That’s what most fresh-faced trainees hear when they ask the big guy in the weight room how to move up a couple shirt sizes. While not the most poetic way to explain muscle growth, “eat more” does get to the core of the issue — if you want to get big, you’ve got to eat bigger.
Adding muscle is absolutely about mastering your caloric intake, but you also need to dial in your workouts as tightly as your macronutrients. Unfortunately, muscle doesn’t grow itself. You’ve got to work hard in the gym (and manage your recovery) to move the scale.
Since you’re presumably not going to the gym to lose muscle, we’re going to teach you how to gain it the right way. This is everything you need to know about bulking, and how to do it properly.
Editor’s note: The content on BarBend is meant to be informative in nature, but it shouldn’t take the place of advice and/or supervision from a medical professional. The opinions and articles on this site are not intended for use as diagnosis, prevention, and/or treatment of health problems. Speak with your physician if you have any concerns.
What Bulking Is (and Isn’t)
“Bulking up” has been common parlance in bodybuilding since before Arnold Schwarzenegger inspired an entire generation to hit the iron. While the word “bulking” may conjure images of a muscle-bound lifter in a stringer tank, the practice is simply the act of putting on lean muscle mass over time.
Bulking is not about adding body weight. The distinction is essential — adding additional muscle to your frame will increase your weight on the scale, but putting on excess fat moves the needle without necessarily making you look better in the mirror.
The Muscle Gain Equation
Much like hitting your first pull-up, gaining quality muscle mass is simple in theory and challenging in practice. A proper bulk requires attention to detail both in the kitchen and the weight room. Fortunately, when it comes to the fundamentals of weight gain, everything boils down to simple math.
Calories Are King
To bulk up, you have to consume more calories than your body burns on a regular basis. There’s almost no way to outsmart thermodynamics. Unless you’re completely new to resistance training or have been away for a very extended period, it is largely impossible to add lean body mass without a caloric surplus.
Increasing the surplus of calories you consume will result in faster gains in body weight, but you’re likely to run into diminishing returns with regard to additional muscle gain specifically. Research supports the idea that a moderate surplus of 300 – 500 extra calories per day is sufficient to put on “clean” weight. (1) Some individuals may need a bit more or a bit less, but it’s a good place to start.
Even with the right surplus of calories, temper your expectations for muscle gain. Those newer to lifting weights can expect to put on muscle weight quickly, but even athletes in their first year shouldn’t expect to add more than .5-1 pound of new tissue per month.
The quantity of calories determines your rate of weight gain, but the composition affects the quality of that weight. Broad recommendations for protein intake have gone unchanged for well over 50 years, but modern literature has mostly arrived at the conclusion that increasing dietary protein above standard recommendations has a positive dose-response relationship with gaining muscle. (2)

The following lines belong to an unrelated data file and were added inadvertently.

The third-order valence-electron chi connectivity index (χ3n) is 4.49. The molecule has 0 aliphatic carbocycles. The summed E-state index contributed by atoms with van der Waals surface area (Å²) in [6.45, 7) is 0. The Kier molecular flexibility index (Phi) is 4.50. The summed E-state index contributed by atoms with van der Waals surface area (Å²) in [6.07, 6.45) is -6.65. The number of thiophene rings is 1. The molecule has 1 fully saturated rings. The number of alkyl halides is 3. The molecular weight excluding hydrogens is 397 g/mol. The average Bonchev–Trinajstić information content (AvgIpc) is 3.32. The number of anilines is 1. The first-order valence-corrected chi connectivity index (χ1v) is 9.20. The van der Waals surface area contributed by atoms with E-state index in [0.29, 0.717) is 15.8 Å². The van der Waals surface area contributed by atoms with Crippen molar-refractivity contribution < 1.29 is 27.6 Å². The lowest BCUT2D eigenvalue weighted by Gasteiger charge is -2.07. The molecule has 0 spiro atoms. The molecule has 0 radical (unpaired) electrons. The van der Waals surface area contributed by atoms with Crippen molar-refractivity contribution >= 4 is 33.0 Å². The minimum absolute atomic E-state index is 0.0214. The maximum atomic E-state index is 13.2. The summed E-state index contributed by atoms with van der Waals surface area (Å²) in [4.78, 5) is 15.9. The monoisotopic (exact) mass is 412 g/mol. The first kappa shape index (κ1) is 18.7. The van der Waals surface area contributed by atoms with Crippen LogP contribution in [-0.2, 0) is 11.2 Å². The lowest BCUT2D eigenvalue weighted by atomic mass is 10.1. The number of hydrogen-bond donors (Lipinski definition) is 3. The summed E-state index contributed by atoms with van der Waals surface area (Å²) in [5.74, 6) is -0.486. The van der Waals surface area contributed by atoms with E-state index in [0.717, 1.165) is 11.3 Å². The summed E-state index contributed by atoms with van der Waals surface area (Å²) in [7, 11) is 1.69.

If you want to gain muscle, your caloric intake should also contain a sufficient amount of carbohydrates. While carbs don’t directly influence scale weight — contrary to popular belief — they do strongly affect resistance training performance, which is your catalyst for muscle gain. (3)
Dietary fat, while somewhat less important for facilitating muscle gain than protein, is the most calorically-dense macronutrient. Fat comes in at nine calories per gram, making it an extremely efficient means of meeting your calorie benchmark. (4) It’s also far less satiating than protein and is found in most meat, poultry, and dairy foods, so it can be quite easy to overdo it on fat intake.
The Whole Plate
You need to put down sufficient calories weekly to change the number on the scale. To ensure that weight gain is mostly lean mass and not spare fat, your caloric intake has to be properly calibrated. Your “training age” — the number of years you’ve spent dedicated to lifting — also influences your nutrition.
Research suggests that the more advanced you are in your gym career, the more precision is required with your diet. If you’re new to the gym, you can afford to be more liberal with your caloric surplus, a luxury not afforded to advanced bodybuilders. (4)
Fortunately, this calculator takes the guesswork out of the equation — all you have to do is plug your information in.
Training for Gains
If calories and macronutrients are the building blocks of muscle gain, your training is how you put those materials to use. Without the right workout program, you might find yourself with a big pile of bricks and no structure to show for it.
There are plenty of good programs to pull from, but guidance on how to approach your workouts while bulking isn’t as readily available. To get the most out of your hours in the gym and put all those calories to good use, there are a few things to keep in mind.
Making steady progress with your body should be at the forefront of your mind throughout a bulking phase. This may sound obvious, but it can be all too easy to get wrapped up in the details and forget the big picture.